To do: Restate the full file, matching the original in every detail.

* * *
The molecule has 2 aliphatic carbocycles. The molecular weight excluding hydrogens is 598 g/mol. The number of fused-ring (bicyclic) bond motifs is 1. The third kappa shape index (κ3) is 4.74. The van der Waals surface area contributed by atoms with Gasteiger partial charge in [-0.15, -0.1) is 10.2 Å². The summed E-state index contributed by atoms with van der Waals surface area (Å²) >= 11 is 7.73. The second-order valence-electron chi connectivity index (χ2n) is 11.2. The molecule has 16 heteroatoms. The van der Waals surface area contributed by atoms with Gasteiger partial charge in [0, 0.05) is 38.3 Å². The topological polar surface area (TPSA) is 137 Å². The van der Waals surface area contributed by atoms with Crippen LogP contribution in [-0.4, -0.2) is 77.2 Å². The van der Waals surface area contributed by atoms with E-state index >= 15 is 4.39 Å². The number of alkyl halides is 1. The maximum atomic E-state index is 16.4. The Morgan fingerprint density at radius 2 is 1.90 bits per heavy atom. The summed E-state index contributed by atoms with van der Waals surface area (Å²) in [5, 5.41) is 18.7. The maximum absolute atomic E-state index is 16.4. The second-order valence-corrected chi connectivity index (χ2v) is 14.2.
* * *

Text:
The molecule has 2 aliphatic carbocycles. The molecular weight excluding hydrogens is 598 g/mol. The number of fused-ring (bicyclic) bond motifs is 1. The third kappa shape index (κ3) is 4.74. The van der Waals surface area contributed by atoms with Gasteiger partial charge in [-0.15, -0.1) is 10.2 Å². The summed E-state index contributed by atoms with van der Waals surface area (Å²) >= 11 is 7.73. The second-order valence-electron chi connectivity index (χ2n) is 11.2. The molecule has 16 heteroatoms. The van der Waals surface area contributed by atoms with Gasteiger partial charge in [0, 0.05) is 38.3 Å². The topological polar surface area (TPSA) is 137 Å². The van der Waals surface area contributed by atoms with Crippen LogP contribution in [-0.4, -0.2) is 77.2 Å². The van der Waals surface area contributed by atoms with E-state index >= 15 is 4.39 Å². The number of alkyl halides is 1. The maximum atomic E-state index is 16.4. The Morgan fingerprint density at radius 2 is 1.90 bits per heavy atom. The summed E-state index contributed by atoms with van der Waals surface area (Å²) in [5, 5.41) is 18.7. The maximum absolute atomic E-state index is 16.4. The second-order valence-corrected chi connectivity index (χ2v) is 14.2.